In this study, we investigated whether a genetic transgenic mouse model with TM4SF5 overexpression together with
To investigate the influence of systemic TM4SF5 overexpression in
Immunohistochemical staining of β-catenin in the tissues revealed that overexpression of TM4SF5 led to the invasive accumulation and increased expression levels of β-catenin in the intestinal tissues of
We next explored how dual expression of TM4SF5 and
Next, we hypothesized that TM4SF5 overexpression without
We found that systemic TM4SF5 overexpression in
The relationship between TM4SF5 and β-catenin in the liver or hepatocytes appears to be in a bidirectional positive linkage. Further, as we have shown in this study, the role of pS9GSK3β in β-catenin stabilization in the intestine/colon was different from that in the liver. TM4SF5 mediates the induction of β-catenin in the liver and intestines (this study), and a previous report revealed that β-catenin mediates TM4SF5 induction in hepatocytes (17). TM4SF5 overexpression in hepatocytes promotes β-catenin transcriptional activity for the growth of a three-dimensional sphere in aqueous conditions; a bidirectional positive cross-talk between CD133 and TM4SF5 transduces a signal to GSK3β/β-catenin activity to induce TM4SF5 (17). For this bidirectional positive cross-talk, TM4SF5 in hepatocytes binds CD133, a well-known biomarker for cancer stem cells (30), including those involved in hepatocellular carcinoma (31). Further, CD133 can trigger Akt activation, pS9GSK3β and β-catenin stabilization, and transcriptional activation of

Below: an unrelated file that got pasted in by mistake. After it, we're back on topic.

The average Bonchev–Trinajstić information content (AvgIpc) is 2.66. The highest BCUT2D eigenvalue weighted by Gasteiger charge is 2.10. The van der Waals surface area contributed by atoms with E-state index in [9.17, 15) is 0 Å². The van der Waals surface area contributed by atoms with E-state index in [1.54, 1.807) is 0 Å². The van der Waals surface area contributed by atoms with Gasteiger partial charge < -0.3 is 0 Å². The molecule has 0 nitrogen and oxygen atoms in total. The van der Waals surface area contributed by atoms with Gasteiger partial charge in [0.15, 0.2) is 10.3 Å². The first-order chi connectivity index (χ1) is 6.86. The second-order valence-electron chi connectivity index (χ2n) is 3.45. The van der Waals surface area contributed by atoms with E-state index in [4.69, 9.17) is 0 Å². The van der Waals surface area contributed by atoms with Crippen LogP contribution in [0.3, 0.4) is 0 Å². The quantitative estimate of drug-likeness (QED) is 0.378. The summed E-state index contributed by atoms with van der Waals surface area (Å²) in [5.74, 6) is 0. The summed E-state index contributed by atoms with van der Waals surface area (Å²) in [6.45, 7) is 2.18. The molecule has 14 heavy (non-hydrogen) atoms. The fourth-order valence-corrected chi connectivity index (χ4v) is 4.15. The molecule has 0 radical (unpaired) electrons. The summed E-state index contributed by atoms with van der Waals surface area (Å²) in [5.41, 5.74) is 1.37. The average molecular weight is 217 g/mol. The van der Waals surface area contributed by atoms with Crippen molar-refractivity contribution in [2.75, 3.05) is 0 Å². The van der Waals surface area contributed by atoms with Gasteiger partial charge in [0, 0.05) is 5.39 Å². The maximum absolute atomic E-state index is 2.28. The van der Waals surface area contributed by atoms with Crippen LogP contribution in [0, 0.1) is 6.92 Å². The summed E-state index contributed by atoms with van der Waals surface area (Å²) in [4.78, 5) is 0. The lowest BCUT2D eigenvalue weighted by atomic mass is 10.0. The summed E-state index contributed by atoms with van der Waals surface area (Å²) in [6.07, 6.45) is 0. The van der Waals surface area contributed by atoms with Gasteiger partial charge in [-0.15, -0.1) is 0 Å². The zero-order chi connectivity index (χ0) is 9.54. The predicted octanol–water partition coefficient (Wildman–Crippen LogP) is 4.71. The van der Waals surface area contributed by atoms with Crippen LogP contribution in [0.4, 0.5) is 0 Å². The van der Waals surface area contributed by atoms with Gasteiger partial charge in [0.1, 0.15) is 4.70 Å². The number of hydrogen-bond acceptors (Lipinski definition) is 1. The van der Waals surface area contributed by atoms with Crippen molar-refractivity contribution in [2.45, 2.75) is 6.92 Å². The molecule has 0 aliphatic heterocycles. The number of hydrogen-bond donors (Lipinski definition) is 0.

In conclusion, it is likely that TM4SF5 overexpression in the presence of
Human HT29 and HCT116 (Korean Cell Bank, Seoul National Univ., Korea) were cultured in Roswell Park Memorial Institute 1640 or Dulbecco’s Modified Eagle’s Medium (Welgene Inc., Daegu, Republic of Korea) containing 10% fetal bovine serum (GenDEPOT) and 1% penicillin/streptomycin (GenDEPOT, Barker, TX, USA) at 37°C in 5% CO2. Lipofectamine RNAiMAX or Lipofectamine 3000 was used for the transfections following the manufacturer’s protocols (Thermo Fisher Scientific, Waltham, MA, USA). Cells were checked for mycoplasma every other month, and their identities were confirmed upon receipt from the Korean Cell Bank.